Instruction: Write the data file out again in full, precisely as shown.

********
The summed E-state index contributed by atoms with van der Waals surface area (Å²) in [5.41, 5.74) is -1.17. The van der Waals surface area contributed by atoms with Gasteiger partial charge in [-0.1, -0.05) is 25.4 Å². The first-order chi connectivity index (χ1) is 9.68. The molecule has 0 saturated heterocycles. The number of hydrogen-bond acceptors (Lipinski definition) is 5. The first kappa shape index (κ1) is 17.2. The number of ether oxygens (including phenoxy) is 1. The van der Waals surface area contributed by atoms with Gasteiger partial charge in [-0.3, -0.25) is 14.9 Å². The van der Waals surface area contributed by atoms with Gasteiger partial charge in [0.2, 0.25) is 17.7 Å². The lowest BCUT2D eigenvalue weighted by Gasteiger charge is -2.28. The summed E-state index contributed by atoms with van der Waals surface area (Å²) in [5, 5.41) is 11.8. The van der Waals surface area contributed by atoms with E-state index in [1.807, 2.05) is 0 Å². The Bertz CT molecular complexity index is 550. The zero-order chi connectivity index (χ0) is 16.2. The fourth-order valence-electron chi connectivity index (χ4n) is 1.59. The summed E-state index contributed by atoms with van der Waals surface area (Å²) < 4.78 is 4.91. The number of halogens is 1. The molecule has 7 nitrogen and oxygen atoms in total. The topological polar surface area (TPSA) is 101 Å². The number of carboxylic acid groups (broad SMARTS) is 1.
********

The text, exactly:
The summed E-state index contributed by atoms with van der Waals surface area (Å²) in [5.41, 5.74) is -1.17. The van der Waals surface area contributed by atoms with Gasteiger partial charge in [-0.1, -0.05) is 25.4 Å². The first-order chi connectivity index (χ1) is 9.68. The molecule has 0 saturated heterocycles. The number of hydrogen-bond acceptors (Lipinski definition) is 5. The first kappa shape index (κ1) is 17.2. The number of ether oxygens (including phenoxy) is 1. The van der Waals surface area contributed by atoms with Gasteiger partial charge in [-0.3, -0.25) is 14.9 Å². The van der Waals surface area contributed by atoms with Gasteiger partial charge in [0.2, 0.25) is 17.7 Å². The lowest BCUT2D eigenvalue weighted by Gasteiger charge is -2.28. The summed E-state index contributed by atoms with van der Waals surface area (Å²) in [5, 5.41) is 11.8. The van der Waals surface area contributed by atoms with E-state index in [1.807, 2.05) is 0 Å². The Bertz CT molecular complexity index is 550. The zero-order chi connectivity index (χ0) is 16.2. The fourth-order valence-electron chi connectivity index (χ4n) is 1.59. The summed E-state index contributed by atoms with van der Waals surface area (Å²) < 4.78 is 4.91. The number of halogens is 1. The molecule has 7 nitrogen and oxygen atoms in total. The topological polar surface area (TPSA) is 101 Å². The number of carboxylic acid groups (broad SMARTS) is 1.